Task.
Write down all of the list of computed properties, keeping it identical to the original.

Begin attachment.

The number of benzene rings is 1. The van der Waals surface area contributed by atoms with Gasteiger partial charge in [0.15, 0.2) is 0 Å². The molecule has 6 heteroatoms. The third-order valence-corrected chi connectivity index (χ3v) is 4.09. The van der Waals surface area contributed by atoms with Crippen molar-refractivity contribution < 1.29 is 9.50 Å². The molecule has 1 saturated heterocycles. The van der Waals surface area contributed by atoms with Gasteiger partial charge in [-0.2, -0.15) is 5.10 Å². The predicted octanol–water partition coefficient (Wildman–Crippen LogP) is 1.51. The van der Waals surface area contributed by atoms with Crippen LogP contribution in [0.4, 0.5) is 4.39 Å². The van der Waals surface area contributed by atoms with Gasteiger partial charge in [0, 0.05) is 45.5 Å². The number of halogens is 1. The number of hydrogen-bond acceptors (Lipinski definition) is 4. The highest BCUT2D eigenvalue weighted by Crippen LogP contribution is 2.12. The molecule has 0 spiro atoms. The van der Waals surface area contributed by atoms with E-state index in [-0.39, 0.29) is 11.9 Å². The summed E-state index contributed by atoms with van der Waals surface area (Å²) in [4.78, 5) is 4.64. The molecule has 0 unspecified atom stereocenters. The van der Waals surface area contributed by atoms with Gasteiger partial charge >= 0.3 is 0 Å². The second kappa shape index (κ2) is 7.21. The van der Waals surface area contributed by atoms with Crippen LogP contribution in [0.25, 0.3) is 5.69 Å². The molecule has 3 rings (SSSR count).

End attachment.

The number of benzene rings is 1. The van der Waals surface area contributed by atoms with Gasteiger partial charge in [0.15, 0.2) is 0 Å². The molecule has 6 heteroatoms. The third-order valence-corrected chi connectivity index (χ3v) is 4.09. The van der Waals surface area contributed by atoms with Crippen molar-refractivity contribution < 1.29 is 9.50 Å². The molecule has 1 saturated heterocycles. The van der Waals surface area contributed by atoms with Gasteiger partial charge in [-0.2, -0.15) is 5.10 Å². The predicted octanol–water partition coefficient (Wildman–Crippen LogP) is 1.51. The van der Waals surface area contributed by atoms with Crippen LogP contribution in [0.4, 0.5) is 4.39 Å². The van der Waals surface area contributed by atoms with Gasteiger partial charge in [0, 0.05) is 45.5 Å². The number of halogens is 1. The number of hydrogen-bond acceptors (Lipinski definition) is 4. The highest BCUT2D eigenvalue weighted by Crippen LogP contribution is 2.12. The molecule has 0 spiro atoms. The van der Waals surface area contributed by atoms with E-state index in [-0.39, 0.29) is 11.9 Å². The summed E-state index contributed by atoms with van der Waals surface area (Å²) in [4.78, 5) is 4.64. The molecule has 0 unspecified atom stereocenters. The van der Waals surface area contributed by atoms with Gasteiger partial charge >= 0.3 is 0 Å². The second kappa shape index (κ2) is 7.21. The van der Waals surface area contributed by atoms with Crippen LogP contribution in [0.25, 0.3) is 5.69 Å². The molecule has 3 rings (SSSR count).